Hudson glanced out the window, maybe hoping to hide the torment that flashed across his face. “I’m not really.” He turned back to me, his expression now reserved and emotionless as usual. “That’s the problem. Neither Celia nor I are at all interested in the arrangement.”
This relaxed me, for some reason. But it did little to clear anything up. “Then why not just break up with her?”
He sighed. “It’s not that simple.”
I gave Hudson my best dumb-it-down-for-me-dude expression. Apparently, it worked.
“Her parents have been friends with mine for decades. They have a specific plan for their daughter’s life and they do not accept her choice to not marry me. If she broke it off, they’d cut her off emotionally and financially. That’s not something I wish for my friend.”
His explanation prickled me. Were we living in the early twentieth century with arranged marriages and shit? God, rich people lived such strange lives. I picked my words thoughtfully, careful to not show the extent of my irritation. “Never mind that parents shouldn’t be controlling their grown daughter, they don’t control you. Do they?”
Hudson’s eyes blazed. “No. No one controls me.”
His emphatic response had my body turned on. That command and authority, it was so…hot. I licked my lips, and then delighted as he zeroed in on the action. I hadn’t imagined it. He was reacting to me. Maybe not as forcefully as I reacted to him, but the energy between us was real.
I crossed my legs attempting to ease the need between them. “I’m missing something.”
He nodded. “I suppose you are.” He retrieved the Sancerre from in front of me and finished it off in one quick swallow. Knowing we’d shared the glass sent another tingle to my lower regions.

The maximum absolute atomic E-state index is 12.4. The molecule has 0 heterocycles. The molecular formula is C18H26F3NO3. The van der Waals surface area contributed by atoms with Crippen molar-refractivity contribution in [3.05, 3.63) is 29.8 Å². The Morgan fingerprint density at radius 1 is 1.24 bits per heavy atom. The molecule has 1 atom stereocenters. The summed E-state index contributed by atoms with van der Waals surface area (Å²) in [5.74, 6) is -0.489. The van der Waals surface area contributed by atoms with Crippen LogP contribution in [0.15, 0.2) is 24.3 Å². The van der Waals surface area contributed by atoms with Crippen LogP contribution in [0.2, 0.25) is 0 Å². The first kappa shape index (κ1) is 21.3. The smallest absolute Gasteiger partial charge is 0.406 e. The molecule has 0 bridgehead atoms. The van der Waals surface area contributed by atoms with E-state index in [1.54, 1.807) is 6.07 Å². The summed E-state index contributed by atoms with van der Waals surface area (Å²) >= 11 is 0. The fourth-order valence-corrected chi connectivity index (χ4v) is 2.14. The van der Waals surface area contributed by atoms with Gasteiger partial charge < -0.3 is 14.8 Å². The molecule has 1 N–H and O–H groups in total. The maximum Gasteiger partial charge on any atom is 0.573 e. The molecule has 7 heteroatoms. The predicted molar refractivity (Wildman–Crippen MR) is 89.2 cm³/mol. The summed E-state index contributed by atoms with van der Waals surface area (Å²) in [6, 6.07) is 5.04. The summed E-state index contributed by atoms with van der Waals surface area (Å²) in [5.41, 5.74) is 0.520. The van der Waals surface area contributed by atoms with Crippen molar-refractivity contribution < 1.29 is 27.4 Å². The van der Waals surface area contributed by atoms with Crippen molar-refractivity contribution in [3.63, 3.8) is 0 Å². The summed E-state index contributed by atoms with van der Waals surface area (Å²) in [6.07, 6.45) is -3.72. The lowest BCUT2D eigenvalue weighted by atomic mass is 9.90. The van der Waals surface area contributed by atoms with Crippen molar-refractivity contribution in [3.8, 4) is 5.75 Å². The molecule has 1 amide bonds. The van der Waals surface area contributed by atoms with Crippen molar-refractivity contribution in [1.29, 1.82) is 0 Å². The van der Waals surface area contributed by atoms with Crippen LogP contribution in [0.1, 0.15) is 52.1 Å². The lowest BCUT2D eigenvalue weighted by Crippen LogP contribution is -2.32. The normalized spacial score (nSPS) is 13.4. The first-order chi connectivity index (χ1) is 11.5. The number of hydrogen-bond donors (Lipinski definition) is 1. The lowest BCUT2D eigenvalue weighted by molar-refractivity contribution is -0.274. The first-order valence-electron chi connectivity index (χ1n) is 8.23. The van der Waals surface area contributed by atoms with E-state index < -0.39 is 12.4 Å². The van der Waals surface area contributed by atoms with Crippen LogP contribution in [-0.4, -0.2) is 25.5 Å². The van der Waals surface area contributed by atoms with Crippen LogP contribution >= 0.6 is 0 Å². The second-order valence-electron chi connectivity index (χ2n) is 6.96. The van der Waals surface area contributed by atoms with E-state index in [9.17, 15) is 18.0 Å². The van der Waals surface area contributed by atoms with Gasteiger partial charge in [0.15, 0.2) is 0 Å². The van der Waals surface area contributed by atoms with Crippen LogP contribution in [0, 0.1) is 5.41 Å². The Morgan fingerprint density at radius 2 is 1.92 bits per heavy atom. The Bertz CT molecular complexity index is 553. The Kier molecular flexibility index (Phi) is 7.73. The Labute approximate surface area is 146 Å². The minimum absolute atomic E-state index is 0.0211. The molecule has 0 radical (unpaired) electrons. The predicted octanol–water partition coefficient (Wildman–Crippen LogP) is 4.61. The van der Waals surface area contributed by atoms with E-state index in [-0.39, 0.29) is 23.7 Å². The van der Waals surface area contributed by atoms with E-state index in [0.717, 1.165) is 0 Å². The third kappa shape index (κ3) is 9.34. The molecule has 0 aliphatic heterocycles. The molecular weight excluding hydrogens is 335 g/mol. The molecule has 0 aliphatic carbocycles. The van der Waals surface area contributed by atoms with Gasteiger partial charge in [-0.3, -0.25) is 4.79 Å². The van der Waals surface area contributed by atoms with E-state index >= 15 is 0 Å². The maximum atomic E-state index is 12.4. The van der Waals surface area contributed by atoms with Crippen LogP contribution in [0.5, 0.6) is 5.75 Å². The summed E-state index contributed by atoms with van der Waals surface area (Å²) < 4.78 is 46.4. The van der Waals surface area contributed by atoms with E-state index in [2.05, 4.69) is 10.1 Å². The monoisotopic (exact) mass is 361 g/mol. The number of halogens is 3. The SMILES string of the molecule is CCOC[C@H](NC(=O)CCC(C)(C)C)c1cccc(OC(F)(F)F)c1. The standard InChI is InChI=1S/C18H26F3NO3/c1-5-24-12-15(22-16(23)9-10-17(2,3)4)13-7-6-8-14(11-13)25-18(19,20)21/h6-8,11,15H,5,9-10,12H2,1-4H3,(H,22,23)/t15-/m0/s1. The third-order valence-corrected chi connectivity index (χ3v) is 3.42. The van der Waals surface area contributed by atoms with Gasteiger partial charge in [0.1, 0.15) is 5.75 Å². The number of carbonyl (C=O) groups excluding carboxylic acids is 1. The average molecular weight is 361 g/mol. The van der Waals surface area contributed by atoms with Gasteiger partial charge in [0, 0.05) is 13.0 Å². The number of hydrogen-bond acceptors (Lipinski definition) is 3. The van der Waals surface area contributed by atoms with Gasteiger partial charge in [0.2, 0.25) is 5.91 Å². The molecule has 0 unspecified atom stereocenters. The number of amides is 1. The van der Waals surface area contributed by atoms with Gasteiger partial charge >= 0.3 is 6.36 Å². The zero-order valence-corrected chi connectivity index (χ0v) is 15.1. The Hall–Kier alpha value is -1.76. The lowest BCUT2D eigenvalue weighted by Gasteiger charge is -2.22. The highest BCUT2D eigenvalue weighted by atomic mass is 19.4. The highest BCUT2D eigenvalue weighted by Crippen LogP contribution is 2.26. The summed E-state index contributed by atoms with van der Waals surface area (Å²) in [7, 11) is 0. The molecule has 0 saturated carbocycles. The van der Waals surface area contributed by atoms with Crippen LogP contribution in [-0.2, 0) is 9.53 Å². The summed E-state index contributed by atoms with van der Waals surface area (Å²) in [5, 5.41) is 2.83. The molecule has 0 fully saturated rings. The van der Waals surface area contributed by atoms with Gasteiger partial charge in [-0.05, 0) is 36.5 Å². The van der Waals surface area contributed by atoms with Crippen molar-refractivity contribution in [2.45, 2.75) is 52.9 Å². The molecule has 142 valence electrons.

“Alayna, if there is anyone in the world who has any power over me, it’s my mother. My mother knows that I am…incapable…of love. She worries that I will…end up alone. A marriage with her best friend’s daughter, at least, insures that won’t happen.” His words were measured and even. And just like every time he spoke, he hypnotized me with his voice.
“It would make my mother very happy to see me marry Celia. If it comes to Celia losing her entire life, then I’ll willingly enter into a loveless marriage. However, I’d hate to rob her future of happiness she might find with someone else.”
I shook my head, confused, overwhelmed, dazzled. “Where would I come in?”
He raised his brows. “Ah, see, if Celia’s parents believed I was in love with another woman—”
“They wouldn’t want her to marry a man who was in love with someone else.”
“Exactly. And my mother would be so thrilled that I’d found someone I was happy with, she’d stop worrying about my future.”
The idea of betraying someone who only wanted Hudson to be happy bothered me. But I was also extremely attracted to the sweetness of this hard, virile man in front of me caring enough about his mother and his friend to go to such extreme measures.
I also saw enormous potential for me to be made the enemy in the scenario. “So I’m supposed to be the floozy you’re in love with.”
His lips curved at the edges. “No one would ever mistake you as a floozy, Alayna. Even when you dress like one.”